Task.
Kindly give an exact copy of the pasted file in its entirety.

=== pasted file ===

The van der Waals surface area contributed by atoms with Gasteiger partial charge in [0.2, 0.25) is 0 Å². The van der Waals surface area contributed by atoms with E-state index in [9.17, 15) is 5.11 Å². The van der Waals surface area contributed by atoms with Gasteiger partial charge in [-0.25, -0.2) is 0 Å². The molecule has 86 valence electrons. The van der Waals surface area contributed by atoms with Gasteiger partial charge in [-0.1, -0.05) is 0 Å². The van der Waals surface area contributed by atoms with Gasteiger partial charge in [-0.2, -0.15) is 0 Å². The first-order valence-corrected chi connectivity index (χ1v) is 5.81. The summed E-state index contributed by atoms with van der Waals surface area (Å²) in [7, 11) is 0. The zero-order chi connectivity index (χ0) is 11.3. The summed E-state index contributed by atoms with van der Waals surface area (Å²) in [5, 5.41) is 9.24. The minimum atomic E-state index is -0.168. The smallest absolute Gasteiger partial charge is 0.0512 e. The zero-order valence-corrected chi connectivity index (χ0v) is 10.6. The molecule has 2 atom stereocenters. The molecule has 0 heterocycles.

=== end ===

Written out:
The van der Waals surface area contributed by atoms with Gasteiger partial charge in [0.2, 0.25) is 0 Å². The van der Waals surface area contributed by atoms with E-state index in [9.17, 15) is 5.11 Å². The van der Waals surface area contributed by atoms with Gasteiger partial charge in [-0.25, -0.2) is 0 Å². The molecule has 86 valence electrons. The van der Waals surface area contributed by atoms with Gasteiger partial charge in [-0.1, -0.05) is 0 Å². The van der Waals surface area contributed by atoms with Gasteiger partial charge in [-0.2, -0.15) is 0 Å². The first-order valence-corrected chi connectivity index (χ1v) is 5.81. The summed E-state index contributed by atoms with van der Waals surface area (Å²) in [7, 11) is 0. The zero-order chi connectivity index (χ0) is 11.3. The summed E-state index contributed by atoms with van der Waals surface area (Å²) in [5, 5.41) is 9.24. The minimum atomic E-state index is -0.168. The smallest absolute Gasteiger partial charge is 0.0512 e. The zero-order valence-corrected chi connectivity index (χ0v) is 10.6. The molecule has 2 atom stereocenters. The molecule has 0 heterocycles.